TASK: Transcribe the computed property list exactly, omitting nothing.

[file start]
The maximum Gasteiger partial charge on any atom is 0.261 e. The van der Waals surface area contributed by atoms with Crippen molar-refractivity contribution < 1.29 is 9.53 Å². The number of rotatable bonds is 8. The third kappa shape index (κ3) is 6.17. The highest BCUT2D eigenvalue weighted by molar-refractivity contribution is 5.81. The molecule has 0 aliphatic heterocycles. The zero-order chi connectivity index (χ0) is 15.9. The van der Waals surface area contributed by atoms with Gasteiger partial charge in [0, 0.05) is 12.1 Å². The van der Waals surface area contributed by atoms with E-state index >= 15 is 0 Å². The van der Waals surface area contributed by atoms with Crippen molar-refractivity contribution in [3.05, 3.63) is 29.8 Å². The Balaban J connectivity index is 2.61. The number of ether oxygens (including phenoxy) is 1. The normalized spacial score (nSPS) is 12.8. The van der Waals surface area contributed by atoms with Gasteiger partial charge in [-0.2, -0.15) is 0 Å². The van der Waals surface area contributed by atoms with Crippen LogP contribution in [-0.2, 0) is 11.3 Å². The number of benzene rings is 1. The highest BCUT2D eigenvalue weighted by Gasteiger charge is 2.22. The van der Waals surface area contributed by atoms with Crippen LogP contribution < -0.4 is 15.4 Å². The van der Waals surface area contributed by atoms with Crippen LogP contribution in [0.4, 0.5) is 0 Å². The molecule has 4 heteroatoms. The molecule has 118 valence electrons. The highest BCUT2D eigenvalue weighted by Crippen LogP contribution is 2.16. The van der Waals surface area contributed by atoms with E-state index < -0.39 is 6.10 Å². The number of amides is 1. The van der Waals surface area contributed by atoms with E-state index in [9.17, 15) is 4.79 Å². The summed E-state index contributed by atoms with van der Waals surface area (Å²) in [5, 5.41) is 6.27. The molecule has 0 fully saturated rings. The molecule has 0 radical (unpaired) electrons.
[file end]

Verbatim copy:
The maximum Gasteiger partial charge on any atom is 0.261 e. The van der Waals surface area contributed by atoms with Crippen molar-refractivity contribution < 1.29 is 9.53 Å². The number of rotatable bonds is 8. The third kappa shape index (κ3) is 6.17. The highest BCUT2D eigenvalue weighted by molar-refractivity contribution is 5.81. The molecule has 0 aliphatic heterocycles. The zero-order chi connectivity index (χ0) is 15.9. The van der Waals surface area contributed by atoms with Gasteiger partial charge in [0, 0.05) is 12.1 Å². The van der Waals surface area contributed by atoms with E-state index >= 15 is 0 Å². The van der Waals surface area contributed by atoms with Crippen molar-refractivity contribution in [3.05, 3.63) is 29.8 Å². The Balaban J connectivity index is 2.61. The number of ether oxygens (including phenoxy) is 1. The normalized spacial score (nSPS) is 12.8. The van der Waals surface area contributed by atoms with Gasteiger partial charge in [-0.2, -0.15) is 0 Å². The van der Waals surface area contributed by atoms with Crippen LogP contribution in [-0.2, 0) is 11.3 Å². The number of benzene rings is 1. The highest BCUT2D eigenvalue weighted by Gasteiger charge is 2.22. The van der Waals surface area contributed by atoms with Crippen LogP contribution < -0.4 is 15.4 Å². The van der Waals surface area contributed by atoms with Crippen LogP contribution in [0.4, 0.5) is 0 Å². The molecule has 4 heteroatoms. The molecule has 118 valence electrons. The highest BCUT2D eigenvalue weighted by Crippen LogP contribution is 2.16. The van der Waals surface area contributed by atoms with E-state index < -0.39 is 6.10 Å². The number of amides is 1. The van der Waals surface area contributed by atoms with E-state index in [9.17, 15) is 4.79 Å². The summed E-state index contributed by atoms with van der Waals surface area (Å²) in [5, 5.41) is 6.27. The molecule has 0 fully saturated rings. The molecule has 0 radical (unpaired) electrons.